Why do we need the art of rhetoric today?
The fear of public speaking is known as glossophobia. And pretty much everywhere I look, the statistic given is that 74% of people today suffer from some form of speech anxiety. 74%, virtually 3 in 4 modern people! It is the highest ranked phobia, followed by the fear of death or the end of life, and third, the fear of spiders and other arachnid creatures. The fear of public speaking also, they say, has a 10% impairment on wages, and often gets in the way of career advancement. It sounds to me like we need the art of rhetoric today!
But perhaps you feel that public speaking itself is overrated. Can’t the majority of people get along fine without schoolroom gimmicks to help them master their fears? It’s true that not everyone is going to get put on the spot by Mrs. Bailey and asked to give part of a trifold speech on the trivium! But maybe our failure to train students in the art of rhetoric has some connection to the lack of genuine leadership in our culture. I like the quotation from Warren Bennis’ classic:
“Leadership is a word on everyone’s lips. The young attack it and police seek it. Experts claim it and artists spurn it, while scholars want it… bureaucrats pretend they have it, politicians wish they did. Everybody agrees that there is less of it than there used to be…. Leadership is like the Abominable Snowman, whose footprints are everywhere but [he is] nowhere to be seen” (Warren Bennis and Burt Nannus, Leaders: The Strategies for Taking Charge)
Perhaps we’re wrong to dismiss the art of rhetoric, confining it narrowly within the bounds of “public speaking,” when really it involves the ability to use words to influence people through your ethos, pathos and logos (your character, your passion and your reasoning)—in a word, through leadership. And isn’t that exactly what we need in a post-modern world: humble and authentic Christian leadership?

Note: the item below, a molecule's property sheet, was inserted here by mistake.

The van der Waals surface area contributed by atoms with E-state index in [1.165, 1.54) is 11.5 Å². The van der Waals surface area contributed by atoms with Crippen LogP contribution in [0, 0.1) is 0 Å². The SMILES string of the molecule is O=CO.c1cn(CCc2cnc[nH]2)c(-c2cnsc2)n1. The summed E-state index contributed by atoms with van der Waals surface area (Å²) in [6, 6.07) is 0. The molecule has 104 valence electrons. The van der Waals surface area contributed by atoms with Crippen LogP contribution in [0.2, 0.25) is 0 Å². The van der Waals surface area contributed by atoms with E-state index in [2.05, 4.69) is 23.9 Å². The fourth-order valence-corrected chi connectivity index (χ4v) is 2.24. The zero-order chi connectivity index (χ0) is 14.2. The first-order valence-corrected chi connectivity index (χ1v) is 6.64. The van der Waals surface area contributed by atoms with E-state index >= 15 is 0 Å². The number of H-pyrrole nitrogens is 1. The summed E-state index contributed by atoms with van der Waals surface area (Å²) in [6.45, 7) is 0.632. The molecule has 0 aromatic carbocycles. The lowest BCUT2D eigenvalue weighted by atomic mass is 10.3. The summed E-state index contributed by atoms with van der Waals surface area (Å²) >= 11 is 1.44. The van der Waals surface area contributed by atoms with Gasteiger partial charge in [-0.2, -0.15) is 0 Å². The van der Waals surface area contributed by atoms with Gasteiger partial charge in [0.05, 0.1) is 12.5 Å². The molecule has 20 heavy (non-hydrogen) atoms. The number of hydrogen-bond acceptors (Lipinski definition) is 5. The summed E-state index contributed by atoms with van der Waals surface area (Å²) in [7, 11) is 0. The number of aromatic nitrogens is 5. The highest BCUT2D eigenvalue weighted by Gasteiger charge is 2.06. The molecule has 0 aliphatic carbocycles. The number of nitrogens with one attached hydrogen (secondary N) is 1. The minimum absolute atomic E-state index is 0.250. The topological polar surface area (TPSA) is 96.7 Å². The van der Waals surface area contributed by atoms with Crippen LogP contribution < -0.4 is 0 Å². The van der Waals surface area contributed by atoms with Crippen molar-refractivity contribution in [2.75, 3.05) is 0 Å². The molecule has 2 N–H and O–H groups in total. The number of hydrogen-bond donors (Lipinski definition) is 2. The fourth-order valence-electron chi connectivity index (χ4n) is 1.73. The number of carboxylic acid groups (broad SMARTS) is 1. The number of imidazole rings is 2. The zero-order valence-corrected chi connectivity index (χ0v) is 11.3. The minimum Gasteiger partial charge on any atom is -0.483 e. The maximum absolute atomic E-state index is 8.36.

It doesn’t need to be a speech, it could be a committee meeting or a debate with your next-door neighbor. In our post-modern world, the need for situational rhetoric humbly used to lead and influence others has never been greater. Most people today have not been trained in the art of dialectic, and therefore may not listen to an airtight logical argument, regardless of its truthfulness, but they can be influenced by a person. As Chuck Evans and Robert Littlejohn argued in their book Wisdom and Eloquence, if there’s an art of the Trivium our culture needs, it’s the art of rhetoric:
“While rhetoric makes use of logic, its effectiveness does not depend on an audience’s acceptance of airtight, deductive arguments…. Where the logician is stymied by an audience who responds… ‘That might be true for you…’ the rhetorician is equipped to take up the challenge of persuasion and to continue a profitable discourse, even when facing the most stubborn anti-rationalist” (132-3).
We need the art of rhetoric today to fill the void of leadership in a post-modern world.
What did the art of rhetoric look like in the classical tradition?
The old Latin mnemonic for the trivium went like this: Grammatica loquitur (Grammar or literature speaks!), Dialectica verba docet (Dialectic teaches words), Rhetorica verba colorat (Rhetoric colors words, gives them spice and flavor, adds beauty and personality). In this way rhetoric is the natural culmination of the arts of the trivium. After reading and interpreting the best thoughts that have been written, and then having discovered the truth through discussion, the student now colors it, flavors it, and makes it their own through spoken or written words. Perhaps this makes it clear that rhetoric was not simply a practical job skill at the time, but was a tool of learning. Who has not experienced the sensation of trying to put something into your own words, or talking something through aloud that you didn’t quite understand, and then, aha! Eureka! Understanding dawned. It was the process of speaking or writing itself that clarified and crystalized the idea that you had been seeking to grasp. And not only that, early Greek orators developed many of the best techniques and practices for studying and learning and memorizing material, like the method of common places, sometimes called a mind palace today.
Aristotle defined rhetoric as “the faculty of observing in any given case the available means of persuasion” (Rhetoric I.2); in other words, rhetoric is the ability to see before you a host of options for how you might influence or persuade someone. Andrew Kern, the president of the CIRCE Institute, has given his own gloss on Aristotle’s definition, saying that “Rhetoric is the art of decision-making in community.” What could be a more practical skill than that? Who doesn’t have to make decisions in a community on a daily basis? As a way of learning, then, rhetoric is endlessly applicable to all spheres of life, because in every subject, there are means of persuasion and there are decisions to be made. And one way to tackle any subject is to prepare to speak or write persuasively about it.